Steven Tauber, a professor of political science at the University of South Florida, predicted that Moskowitz’s service in the DeSantis administration — he was the only Democrat appointed by DeSantis — could hurt him in the Democratic primary, given the governor’s posture toward Democrats.

“For me, anything that DeSantis touches is treyf,” Winer told JI. “So I would be a little suspicious of Jared Moskowitz.”

Two other potential candidates, state Sens. Tina Polsky and Lori Berman, told JI they intended to remain in their current seats, although Berman said she “might consider a congressional run at a later date.”

The seat has traditionally been a Democratic stronghold, which local observers said is unlikely to change, even with redistricting. Deutch saw his tightest margin of victory in 2022, still beating his opponent by more than 17 percentage points. The Democratic strategist said that, in a poor year for Democrats, a Republican could potentially come closer than others have in recent years, but would still fall short.

On the Republican side, state Rep. Chip LaMarca and former state Rep. George Moriatis are being floated as possible candidates. Moriatis told JI he is “seriously considering running for the seat.” 

One Democratic strategist explained to JI that campaigning in the district could be challenging, given that the Palm Beach and Broward County areas of the district exist in separate media markets, and local politicians who may be well-known in one county may not be known in the other.

Klein said he expects an official from Broward County would likely be favored, given that the district contains a significantly larger portion of Broward than Palm Beach.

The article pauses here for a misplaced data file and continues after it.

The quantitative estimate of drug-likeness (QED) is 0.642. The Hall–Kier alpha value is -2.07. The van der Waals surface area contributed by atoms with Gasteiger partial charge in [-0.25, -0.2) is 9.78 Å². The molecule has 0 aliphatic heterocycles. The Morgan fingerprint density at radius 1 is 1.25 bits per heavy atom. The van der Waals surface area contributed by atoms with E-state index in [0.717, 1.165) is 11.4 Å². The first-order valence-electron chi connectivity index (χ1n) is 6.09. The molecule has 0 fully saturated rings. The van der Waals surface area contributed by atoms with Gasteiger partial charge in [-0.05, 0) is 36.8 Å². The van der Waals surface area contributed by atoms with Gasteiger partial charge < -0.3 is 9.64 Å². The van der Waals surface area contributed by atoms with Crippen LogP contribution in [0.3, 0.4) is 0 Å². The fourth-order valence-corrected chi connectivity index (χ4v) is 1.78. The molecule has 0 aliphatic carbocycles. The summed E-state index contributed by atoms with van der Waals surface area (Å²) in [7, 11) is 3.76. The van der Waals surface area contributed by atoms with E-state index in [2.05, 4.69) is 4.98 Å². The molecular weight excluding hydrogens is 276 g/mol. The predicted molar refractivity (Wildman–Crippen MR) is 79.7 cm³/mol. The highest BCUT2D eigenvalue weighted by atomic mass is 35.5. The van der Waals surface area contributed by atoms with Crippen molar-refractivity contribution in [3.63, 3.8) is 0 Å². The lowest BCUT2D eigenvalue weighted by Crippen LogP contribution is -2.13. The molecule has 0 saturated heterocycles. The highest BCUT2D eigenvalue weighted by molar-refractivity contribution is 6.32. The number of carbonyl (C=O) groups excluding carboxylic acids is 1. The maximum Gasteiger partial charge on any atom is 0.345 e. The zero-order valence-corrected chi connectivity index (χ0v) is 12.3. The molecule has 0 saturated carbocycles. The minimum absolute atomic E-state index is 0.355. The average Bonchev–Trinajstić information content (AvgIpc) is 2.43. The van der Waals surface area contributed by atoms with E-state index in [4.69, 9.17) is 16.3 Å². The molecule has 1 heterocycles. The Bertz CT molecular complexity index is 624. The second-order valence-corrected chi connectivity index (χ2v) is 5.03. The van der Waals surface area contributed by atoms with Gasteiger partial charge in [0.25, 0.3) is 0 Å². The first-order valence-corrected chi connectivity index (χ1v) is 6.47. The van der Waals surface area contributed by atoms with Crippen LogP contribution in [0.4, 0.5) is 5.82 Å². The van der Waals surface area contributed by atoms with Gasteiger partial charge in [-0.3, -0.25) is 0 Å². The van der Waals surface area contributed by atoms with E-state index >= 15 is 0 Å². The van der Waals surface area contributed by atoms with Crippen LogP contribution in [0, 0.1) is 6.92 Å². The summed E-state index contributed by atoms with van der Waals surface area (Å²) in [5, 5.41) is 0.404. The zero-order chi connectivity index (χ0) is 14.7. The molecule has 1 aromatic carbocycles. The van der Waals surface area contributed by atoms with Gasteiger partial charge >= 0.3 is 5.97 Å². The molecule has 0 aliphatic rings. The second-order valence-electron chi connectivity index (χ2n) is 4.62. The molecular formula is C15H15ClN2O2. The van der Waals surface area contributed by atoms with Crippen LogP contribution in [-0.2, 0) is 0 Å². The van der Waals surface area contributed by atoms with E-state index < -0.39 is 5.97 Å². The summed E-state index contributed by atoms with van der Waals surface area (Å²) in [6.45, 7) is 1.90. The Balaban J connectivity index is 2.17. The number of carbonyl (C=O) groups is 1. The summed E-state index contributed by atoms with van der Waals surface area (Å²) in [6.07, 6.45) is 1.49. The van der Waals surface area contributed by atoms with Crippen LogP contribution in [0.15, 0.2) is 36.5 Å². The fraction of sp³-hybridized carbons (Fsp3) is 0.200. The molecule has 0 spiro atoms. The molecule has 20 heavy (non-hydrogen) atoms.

He added, “I think that absolutely the Jewish vote will have an influence on the outcome of this election.”

The district and its constituency are “totally different” compared to when Deutch was first elected — having moved to encompass more of Broward and less of Palm Beach — and the Jewish vote share has decreased somewhat, according to the strategist. In a multi-candidate race, the strategist predicted, the Jewish vote could end up being split.

Mitch Ceasar, the longtime former chairman of the Broward Democratic Party, said of Jewish retirees’ role in the district, “there’s always been an impact but by the aging of the condo folks, it’s diminishing to some extent.”

Jewish constituents — active not only as voters but also as volunteers and donors in the area — are likely to be significant, Winer said, also noting that many Broward County elected officials “tend to be either Jewish or African Americans.”

Local observers agreed that whoever ends up representing the district will likely be a vocal proponent of Israel whose views are largely in line with Deutch, and that a far-left candidate outspoken against Israel is unlikely to find traction in the area.

“It’s not just the Jews, it’s everybody else here is very strongly pro-Israel,” Winer said. “This is a very staunchly pro-Israel section of Florida. The non-Jews are pro-Israel.”

Stark said that there is no one “that’s got name recognition that really knows how to work the process that I would call an actual progressive in that district,” adding, “you won’t get any J Streeters in there,” referring to the liberal pro-Israel group.

Mitchell Berger, a Ft. Lauderdale lawyer and Democratic donor, echoed that sentiment. “I don’t think you’re going to see someone whose views are particularly different than [Wexler’s] or [Deutch’s] emerge as the winner.”